Art

Six Art World Power Couples You Should Know

This Valentine's Day, we took a romantic stroll through our archive to celebrate the love we see in these art world power couples. Read on for how romance blossomed for these industry titans.

Cultured Magazine

Alicia Keys-Dean and Kasseem Dean shot by Jamel Shabazz, 2018
Alicia Keys-Dean and Kasseem Dean shot by Jamel Shabazz, 2018.

Swizz Beatz and Alicia Keys

When Swizz Beatz and Alicia Keys first graced our cover in the summer of 2018, we knew the world loved their powerhouse roles in the music industry, but, we were particularly excited to disseminate the news that their deep appreciation for the arts extended to the world of photography, as well. For the past nearly ten years, the couple has co-chaired the Gordon Parks Foundation, dedicated to preserving and educating on the legendary photographer Gordon Parks. We soon learned, too, that the couple seems to have become experts in maintaining intimacy and mutual respect. Art has become a mainstay point of convergence of their interests. As the saying goes, “the couple that collects together, stays together,” or something like that.

power couples

One of our favorite art world power couples, Will Ferrell and Viveca Paulin, photographed at home. Portrait by Catherine Opie.

Will Ferrell and Viveca Paulin

Los Angeles’s allure is the promise of crossover, and the moving pictures have often promised the trope of a couple who works by day and Hollywoods by night. Will Ferrell and Viveca Paulin, two active members of the Hammer Museum and Los Angeles Museum of Art boards, live that La La Land dream. The couple’s meet cute was straight out of every former art history major’s fantasy: as colleagues at Bonhams auction house before Ferrell moved into the entertainment world. Art collectors themselves, they are still dedicated to supporting artists, and each other, through their endeavors. In some ways, the couple sees art as an antidote to the fame industries. Ah, the power of self-expression!

Racquel Chevremont and Mickalene Thomas in their Connecticut home. Photography by Aubrey Mayer.

Mickalene Thomas and Raquel Chevremont

Mickalene Thomas and Racquel Chevremont have long been mainstays of the New York art scene. As collectors and advocates of young voices, there are very few that compare. Thomas’s last Art Basel Miami Beach, in fact, decided the whole of her The Bass museum show: to turn a spotlight on others. The pair’s love runs deep; so much so that both their professional and personal lives are truly intermingled. A curator herself, Chevremont also moonlights as Thomas’s muse and frequent photographic subject when art making.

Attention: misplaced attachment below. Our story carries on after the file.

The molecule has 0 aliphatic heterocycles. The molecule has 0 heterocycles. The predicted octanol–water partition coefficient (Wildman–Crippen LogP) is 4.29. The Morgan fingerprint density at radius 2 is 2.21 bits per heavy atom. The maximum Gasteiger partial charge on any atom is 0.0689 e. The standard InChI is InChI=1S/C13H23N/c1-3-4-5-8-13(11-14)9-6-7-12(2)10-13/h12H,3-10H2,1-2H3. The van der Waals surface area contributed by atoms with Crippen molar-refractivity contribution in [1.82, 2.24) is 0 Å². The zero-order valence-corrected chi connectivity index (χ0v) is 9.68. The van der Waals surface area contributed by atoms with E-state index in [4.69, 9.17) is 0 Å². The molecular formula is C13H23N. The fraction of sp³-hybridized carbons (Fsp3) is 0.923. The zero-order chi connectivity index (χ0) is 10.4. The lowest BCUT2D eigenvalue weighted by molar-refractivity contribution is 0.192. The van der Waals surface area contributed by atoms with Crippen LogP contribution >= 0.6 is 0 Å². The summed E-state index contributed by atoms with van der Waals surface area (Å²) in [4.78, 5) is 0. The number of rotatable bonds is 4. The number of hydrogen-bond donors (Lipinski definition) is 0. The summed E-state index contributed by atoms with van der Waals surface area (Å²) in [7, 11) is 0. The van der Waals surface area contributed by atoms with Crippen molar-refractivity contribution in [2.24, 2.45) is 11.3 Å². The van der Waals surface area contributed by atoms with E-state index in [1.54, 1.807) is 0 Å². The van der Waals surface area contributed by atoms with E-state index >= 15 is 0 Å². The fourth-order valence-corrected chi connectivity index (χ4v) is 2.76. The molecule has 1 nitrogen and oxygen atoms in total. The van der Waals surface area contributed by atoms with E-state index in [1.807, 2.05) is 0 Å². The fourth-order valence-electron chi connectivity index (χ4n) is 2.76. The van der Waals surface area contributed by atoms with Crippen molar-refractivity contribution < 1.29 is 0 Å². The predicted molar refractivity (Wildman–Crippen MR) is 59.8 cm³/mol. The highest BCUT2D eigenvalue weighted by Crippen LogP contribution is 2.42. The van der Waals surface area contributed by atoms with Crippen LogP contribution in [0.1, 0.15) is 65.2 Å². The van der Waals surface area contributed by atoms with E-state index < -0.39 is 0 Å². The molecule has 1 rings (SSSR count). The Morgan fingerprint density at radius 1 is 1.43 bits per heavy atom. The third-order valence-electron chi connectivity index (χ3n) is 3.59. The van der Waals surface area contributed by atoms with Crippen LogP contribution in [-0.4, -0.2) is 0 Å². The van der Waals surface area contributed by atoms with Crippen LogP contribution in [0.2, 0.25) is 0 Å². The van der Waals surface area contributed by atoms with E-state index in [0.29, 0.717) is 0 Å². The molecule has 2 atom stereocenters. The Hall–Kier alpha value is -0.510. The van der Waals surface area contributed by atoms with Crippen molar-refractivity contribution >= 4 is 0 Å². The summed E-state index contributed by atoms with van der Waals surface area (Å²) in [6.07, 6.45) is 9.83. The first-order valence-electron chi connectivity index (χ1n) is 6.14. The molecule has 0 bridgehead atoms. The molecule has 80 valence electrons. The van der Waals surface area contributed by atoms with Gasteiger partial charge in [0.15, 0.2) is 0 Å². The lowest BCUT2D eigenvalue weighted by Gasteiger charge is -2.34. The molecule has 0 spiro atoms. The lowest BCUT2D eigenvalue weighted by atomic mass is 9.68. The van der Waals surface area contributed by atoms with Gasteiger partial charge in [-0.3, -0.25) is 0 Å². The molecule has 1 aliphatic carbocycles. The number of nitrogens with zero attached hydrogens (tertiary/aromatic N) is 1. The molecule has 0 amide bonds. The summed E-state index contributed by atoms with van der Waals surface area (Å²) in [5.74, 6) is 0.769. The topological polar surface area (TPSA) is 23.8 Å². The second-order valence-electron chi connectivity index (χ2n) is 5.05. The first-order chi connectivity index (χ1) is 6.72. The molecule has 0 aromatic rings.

Cecilia Alemani and Massimiliano Gioni

Massimiliano Gioni, wearing Trussardi, and Cecilia Alemani seated in front of Tributes to Kusama: Infinity, by Jessica Diamond circa 1992/3 from the Luigi Polla collection at the New Museum. Photography by Douglas Friedman.

Cecilia Alemani and Massimiliano Gioni

Compiling Cecilia Alemani and Massimiliano Gioni’s individual accomplishments, one can see both curators are exceptional on many levels. However, it is their shared dialogue, which stretches from the breakfast table to across international institutions, that makes them an undeniable force within the contemporary scene. How many couples can say they both have directed a Venice Biennale?

Grover and Rad with Alice Neel’s Winifred Mesmer (1940). Portrait by Matt Sayles.

Sean Rad and Lizzie Grover

Sean Rad and Lizzie Grover both chartered careers dedicated to disruption as the founder of Tinder and Homme, respectively. When they arrived in the art world, they continued to surprise by carefully building out a unique collection dedicated to subjects with gravity with the help of advisor Ralph DeLuca. Part of last year’s young collectors list, we look forward to see what Rad and Grover do next. They are certainly one of our art world power couples to watch.

power couples Tina Perry-Whitney and Ric Whitney

One of our power couples picks, Tina Perry-Whitney and Ric Whitney in their Hollywood Hills home with painter Deborah Roberts’s piece, “Bare feet girls grow up mean,” 2017. Photography by Jah Grey.

Tina Perry and Ric Whitney

Wading into the arts was never simply about collecting: television executive Tina Perry-Whitney and talent management and music publisher Ric Whitney believe support takes on many forms. As a result, their impressive collection showcases the breadth of the current climate with a special focus on Los Angeles-based practices. After all, acting locally is one of the most radical things you can do.